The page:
03.21.2017 Break in Raised Tread on Curiosity Wheel
02.27.2017 Swirling Dust in Gale Crater, Mars, Sol 1613
02.27.2017 Dust Devil Passes Near Martian Sand Dune
02.27.2017 Sand Moving Under Curiosity, One Day to Next
12.13.2016 Now and Long Ago at Gale Crater, Mars
12.13.2016 Where's Boron? Mars Rover Detects It
10.03.2016 Curiosity Self-Portrait at 'Murray Buttes'
10.03.2016 Butte 'M9a' in 'Murray Buttes' on Mars
09.19.2016 Ribbon Cutting
09.09.2016 Farewell to Murray Buttes (Image 5)
09.09.2016 Farewell to Murray Buttes (Image 4)
09.09.2016 Farewell to Murray Buttes (Image 3)
09.09.2016 Farewell to Murray Buttes (Image 2)
09.09.2016 Farewell to Murray Buttes (Image 1)
08.26.2016 Out-of-this-World Records
03.30.2016 Erisa Hines
03.30.2016 Buzz Aldrin
02.12.2016 Women in Science
02.09.2016 Adam Steltzner, a JPL engineer
01.27.2016 Night Close-up of Martian Sand Grains
01.27.2016 Curiosity Self-Portrait at Martian Sand Dune
12.17.2015 Alteration Effects at Gale and Gusev Craters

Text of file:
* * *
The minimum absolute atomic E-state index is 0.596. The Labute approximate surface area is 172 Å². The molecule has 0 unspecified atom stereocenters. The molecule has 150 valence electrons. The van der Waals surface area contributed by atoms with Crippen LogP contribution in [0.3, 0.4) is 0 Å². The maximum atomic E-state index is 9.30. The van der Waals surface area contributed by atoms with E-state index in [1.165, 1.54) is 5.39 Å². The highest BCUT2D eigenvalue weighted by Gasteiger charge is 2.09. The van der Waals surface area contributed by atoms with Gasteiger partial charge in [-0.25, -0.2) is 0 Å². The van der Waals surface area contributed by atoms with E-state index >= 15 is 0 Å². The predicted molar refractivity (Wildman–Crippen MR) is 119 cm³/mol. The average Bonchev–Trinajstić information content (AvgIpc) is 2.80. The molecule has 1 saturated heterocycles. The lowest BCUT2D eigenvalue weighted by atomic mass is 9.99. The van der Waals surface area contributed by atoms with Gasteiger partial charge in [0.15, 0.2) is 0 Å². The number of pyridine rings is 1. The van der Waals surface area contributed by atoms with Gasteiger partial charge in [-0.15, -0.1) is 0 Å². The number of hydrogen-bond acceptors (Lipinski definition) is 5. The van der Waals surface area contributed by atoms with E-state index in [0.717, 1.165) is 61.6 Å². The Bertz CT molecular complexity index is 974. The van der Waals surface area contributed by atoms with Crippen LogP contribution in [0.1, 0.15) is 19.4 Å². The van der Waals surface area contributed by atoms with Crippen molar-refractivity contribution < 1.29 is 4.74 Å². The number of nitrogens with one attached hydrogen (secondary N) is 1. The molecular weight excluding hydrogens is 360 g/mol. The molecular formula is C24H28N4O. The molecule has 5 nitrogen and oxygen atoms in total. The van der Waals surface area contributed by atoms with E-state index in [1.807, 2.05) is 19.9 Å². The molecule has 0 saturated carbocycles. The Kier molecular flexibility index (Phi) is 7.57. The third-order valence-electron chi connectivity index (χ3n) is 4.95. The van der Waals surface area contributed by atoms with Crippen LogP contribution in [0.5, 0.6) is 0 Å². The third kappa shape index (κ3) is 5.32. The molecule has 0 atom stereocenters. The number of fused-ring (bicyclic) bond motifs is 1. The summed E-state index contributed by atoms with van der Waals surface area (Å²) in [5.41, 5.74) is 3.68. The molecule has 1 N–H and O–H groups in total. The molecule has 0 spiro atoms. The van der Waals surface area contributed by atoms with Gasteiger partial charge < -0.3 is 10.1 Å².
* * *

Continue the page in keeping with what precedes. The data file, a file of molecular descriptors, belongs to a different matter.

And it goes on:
12.17.2015 Full-Circle View Near 'Marias Pass' on Mars
12.11.2015 Surface Close-up of a Martian Sand Dune
12.11.2015 Martian Sand Disturbed by Rover Wheel
Chemistry and Mineralogy Instrument Installed in Mars RoverMembers of NASA's Mars Science Laboratory team carefully steer the hoisted Chemistry and Mineralogy (CheMin) instrument during its June 15, 2010, installation into the mission's Mars rover, Curiosity. The main body of the rover, upside down, is in the left half of the image, behind the installers.
CheMin, provided by the NASA Ames Research Center, Moffett Field, Calif., will enable Curiosity to provide definitive mineral identifications from powdered rock and soil samples delivered to the instrument by the rover's robotic arm. The inlet funnel for the samples is visible at the bottom of the instrument in this scene where CheMin is hanging upside down for installation.
The rover's components and 10 science instruments are coming together in the Spacecraft Assembly Facility at NASA's Jet Propulsion Laboratory, Pasadena, Calif. The team members' special garb (commonly referred to as bunny suits) is part of the care taken to keep the spacecraft clean.
NASA will launch Curiosity from Florida in late 2011 on a mission to study whether an intriguing area of Mars has offered conditions that favored development of microbial life and preservation of evidence in the rock record.
Image Credit: NASA/JPL-Caltech